Increasing numbers of dog have been developing nonhereditary heart disease that has been linked to diets that are free of grain and high in legumes like peas and lentils. DCM or Dilated Cardiomyopathy is a disease of the heart muscle that leads to heart enlargement and weakness with reduced ability to pump blood, DCM will lead to congestive heart failure. DCM is usually found in genetically predisposed breed such as Newfoundland, Irish Wolfhounds, and Great Danes and less frequently in small and medium breeds, but recently dogs that do not usually get DCM are becoming sick due to these boutique, grain free and home cooked diets.
Highly unusual cases have been occurring more frequently in breeds where there is no breed predilection and veterinarians have noticed that these dogs have been eating exotic diets or diets that are grain free. Studies performed by the FDA and cardiologists at veterinary colleges including UC Davis and Tufts University have confirmed that there is a link between legume rich, grain free foods and canine heart disease. The problem is complex and we as a profession do not understand everything about why the disease occurs. We do know that boutique companies, exotic ingredients, grain free diets including vegan, vegetarian, and raw meat diets have been linked to these dogs with DCM. In one study peas showed the greatest association of over 800 different compounds that were looked at, but we do not know if peas themselves are actually causing the problem. Veterinarians at Elko Veterinary Clinic have a diagnosed patient with DCM that were eating exclusively grain free foods high in Lentil content.
The good news with diet related DCM is that many dogs respond to treatment and recover when their diet is changed. Dogs with hereditary DCM do not recover with treatment and diet change and usually have a short survival time. The unique characteristic about dogs with diet-associated DCM having improved survivability and significant improvement by changing the diet suggests that the diet is the problem and can also be part of the solution. If your dog is eating a grain free food, it is a good idea to have your veterinarian advise you on changing to a different diet.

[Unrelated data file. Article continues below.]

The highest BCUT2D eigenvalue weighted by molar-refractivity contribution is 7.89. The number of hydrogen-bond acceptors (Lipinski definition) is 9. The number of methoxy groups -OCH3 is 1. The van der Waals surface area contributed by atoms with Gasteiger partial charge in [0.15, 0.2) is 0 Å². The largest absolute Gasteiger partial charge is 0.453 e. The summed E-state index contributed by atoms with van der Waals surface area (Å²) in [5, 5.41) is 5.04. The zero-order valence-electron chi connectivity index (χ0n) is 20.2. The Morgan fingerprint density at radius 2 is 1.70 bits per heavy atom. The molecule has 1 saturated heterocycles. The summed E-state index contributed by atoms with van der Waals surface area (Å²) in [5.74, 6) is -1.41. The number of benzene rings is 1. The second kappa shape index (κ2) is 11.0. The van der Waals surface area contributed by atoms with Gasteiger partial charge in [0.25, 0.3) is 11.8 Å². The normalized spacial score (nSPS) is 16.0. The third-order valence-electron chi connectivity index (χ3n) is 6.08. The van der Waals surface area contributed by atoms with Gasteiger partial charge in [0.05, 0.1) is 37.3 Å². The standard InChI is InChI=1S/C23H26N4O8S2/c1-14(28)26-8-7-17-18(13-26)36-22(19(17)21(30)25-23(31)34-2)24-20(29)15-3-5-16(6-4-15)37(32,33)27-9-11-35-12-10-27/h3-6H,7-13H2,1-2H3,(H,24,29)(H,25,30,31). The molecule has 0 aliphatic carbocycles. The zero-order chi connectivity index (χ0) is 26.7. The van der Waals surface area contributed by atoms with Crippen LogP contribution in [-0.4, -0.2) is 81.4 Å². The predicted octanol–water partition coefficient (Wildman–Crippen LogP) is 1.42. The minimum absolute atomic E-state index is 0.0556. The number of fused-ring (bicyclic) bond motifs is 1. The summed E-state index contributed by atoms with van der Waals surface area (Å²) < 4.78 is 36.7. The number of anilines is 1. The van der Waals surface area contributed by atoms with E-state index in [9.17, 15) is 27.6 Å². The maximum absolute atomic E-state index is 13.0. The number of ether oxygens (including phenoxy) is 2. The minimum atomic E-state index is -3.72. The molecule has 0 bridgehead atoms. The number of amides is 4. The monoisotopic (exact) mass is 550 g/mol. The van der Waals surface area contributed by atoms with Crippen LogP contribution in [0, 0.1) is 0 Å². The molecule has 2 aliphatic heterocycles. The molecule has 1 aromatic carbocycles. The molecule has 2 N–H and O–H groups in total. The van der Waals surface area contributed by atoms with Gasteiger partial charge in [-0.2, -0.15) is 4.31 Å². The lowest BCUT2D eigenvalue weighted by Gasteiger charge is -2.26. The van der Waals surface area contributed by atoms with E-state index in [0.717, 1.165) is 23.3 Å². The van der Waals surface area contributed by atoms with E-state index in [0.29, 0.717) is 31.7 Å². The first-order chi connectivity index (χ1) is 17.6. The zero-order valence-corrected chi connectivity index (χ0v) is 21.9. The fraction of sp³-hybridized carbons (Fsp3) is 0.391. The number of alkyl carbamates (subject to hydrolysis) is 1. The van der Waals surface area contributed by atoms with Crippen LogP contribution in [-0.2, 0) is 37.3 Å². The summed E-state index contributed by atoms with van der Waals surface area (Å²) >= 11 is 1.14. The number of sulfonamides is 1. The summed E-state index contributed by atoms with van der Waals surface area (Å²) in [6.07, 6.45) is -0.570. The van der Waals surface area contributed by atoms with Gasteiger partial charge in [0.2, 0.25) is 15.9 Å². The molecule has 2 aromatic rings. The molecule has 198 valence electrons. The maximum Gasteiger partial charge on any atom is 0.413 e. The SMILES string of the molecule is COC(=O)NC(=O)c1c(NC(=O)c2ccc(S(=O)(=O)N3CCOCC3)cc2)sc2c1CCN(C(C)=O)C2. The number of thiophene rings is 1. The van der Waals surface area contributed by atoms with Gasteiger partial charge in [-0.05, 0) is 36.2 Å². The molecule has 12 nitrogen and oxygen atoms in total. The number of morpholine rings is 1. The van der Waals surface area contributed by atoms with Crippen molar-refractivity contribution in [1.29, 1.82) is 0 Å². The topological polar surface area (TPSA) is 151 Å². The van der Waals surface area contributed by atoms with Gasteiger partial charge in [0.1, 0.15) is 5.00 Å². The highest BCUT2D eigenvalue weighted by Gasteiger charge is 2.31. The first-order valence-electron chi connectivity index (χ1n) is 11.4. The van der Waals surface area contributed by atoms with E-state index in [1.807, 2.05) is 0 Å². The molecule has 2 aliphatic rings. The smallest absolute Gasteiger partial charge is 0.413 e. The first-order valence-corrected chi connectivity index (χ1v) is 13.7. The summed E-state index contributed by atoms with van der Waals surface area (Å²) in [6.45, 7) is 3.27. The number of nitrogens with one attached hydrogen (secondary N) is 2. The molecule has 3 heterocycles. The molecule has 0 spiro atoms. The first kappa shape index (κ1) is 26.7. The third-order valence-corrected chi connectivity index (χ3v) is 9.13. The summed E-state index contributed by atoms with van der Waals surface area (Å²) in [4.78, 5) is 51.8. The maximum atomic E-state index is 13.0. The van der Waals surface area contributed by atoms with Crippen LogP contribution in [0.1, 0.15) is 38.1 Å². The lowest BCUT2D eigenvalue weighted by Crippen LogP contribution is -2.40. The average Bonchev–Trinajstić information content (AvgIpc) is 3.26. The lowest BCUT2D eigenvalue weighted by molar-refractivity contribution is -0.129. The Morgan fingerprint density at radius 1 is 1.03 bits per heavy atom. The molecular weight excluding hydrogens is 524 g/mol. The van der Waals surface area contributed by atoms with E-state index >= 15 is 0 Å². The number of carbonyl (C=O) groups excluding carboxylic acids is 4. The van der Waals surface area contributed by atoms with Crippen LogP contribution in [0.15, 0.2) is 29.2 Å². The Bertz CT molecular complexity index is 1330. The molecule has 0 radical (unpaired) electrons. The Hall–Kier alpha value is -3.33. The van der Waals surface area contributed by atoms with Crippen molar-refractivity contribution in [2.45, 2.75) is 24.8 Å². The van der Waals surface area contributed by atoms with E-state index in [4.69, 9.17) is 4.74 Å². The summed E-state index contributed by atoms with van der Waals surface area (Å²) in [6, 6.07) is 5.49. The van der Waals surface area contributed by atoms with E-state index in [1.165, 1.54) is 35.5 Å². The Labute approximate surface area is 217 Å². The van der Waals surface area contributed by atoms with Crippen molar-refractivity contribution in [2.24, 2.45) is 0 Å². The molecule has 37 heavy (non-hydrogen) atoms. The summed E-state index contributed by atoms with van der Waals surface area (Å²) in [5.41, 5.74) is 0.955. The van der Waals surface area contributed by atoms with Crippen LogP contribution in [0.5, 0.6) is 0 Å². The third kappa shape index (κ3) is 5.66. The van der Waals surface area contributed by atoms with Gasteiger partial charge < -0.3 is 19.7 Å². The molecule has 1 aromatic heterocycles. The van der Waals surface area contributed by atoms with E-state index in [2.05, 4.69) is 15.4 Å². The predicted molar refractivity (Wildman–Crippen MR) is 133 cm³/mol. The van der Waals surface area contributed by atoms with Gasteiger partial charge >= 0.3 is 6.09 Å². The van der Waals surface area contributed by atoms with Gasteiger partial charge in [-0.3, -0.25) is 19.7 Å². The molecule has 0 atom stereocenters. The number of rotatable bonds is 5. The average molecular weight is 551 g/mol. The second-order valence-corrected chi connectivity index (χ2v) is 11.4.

Taurine is a nutrient that when deficient can cause DCM. Many byproducts that come from organ meat like kidney, liver and heart are very high in taurine and are often excluded from exotic diets. Another reputable source for finding a safe and healthy dog food is the World Small Animal Veterinary Association (https://wsava.org/global-guidelines/global-nutrition-guidelines/). The bottom line is feed your best friend a diet and a brand of food that have stood the test of time and have been available for years. Often times the hype about grain free or exotic food is not worth the risk and majority of pets do not need a “grain free” diet.
Signs of DCM can occur very suddenly as the heart can no longer keep up the flow to provide tissues with needed oxygen. Unfortunately, DCM is often not diagnosed until congestive heart failure sign begin. Most dogs have shortness of breath or increased respiratory rate, exercise intolerance, coughing, fainting and fluid distention of the abdomen. The most helpful method of home monitoring is by observing your dog’s breathing. Learn how to measure your dog’s resting respiration rate. Normal respiratory rate is 36 breaths per minute and an increase of 20% in one day is cause for concern. There is even a smart phone app called Cardalis that can make this monitoring easy.
Diagnosis of DCM and be made with screening test allowing earlier treatment. Elko Veterinary Clinic uses electrocardiography (ECG), echocardiographs, serum biomarkers such as troponin, NT-proBNP. Genetic testing can also be done on some predisposed breed like Doberman Pinchers and Boxers. Preventing diet associated DCM is key and can mean life or death. Avoiding diets that have been linked to DCM is critical. Early diagnosis and treatment are also critical in cases where prevention has failed.
For our cat lovers there is good news: DCM can be but is rarely diagnosed in cats. If you are concerned that the food you are feeding your dog may not be healthy and safe, please schedule a nutritional consultation appointment with your veterinarian right away and ask if DCM screening tests are indicated.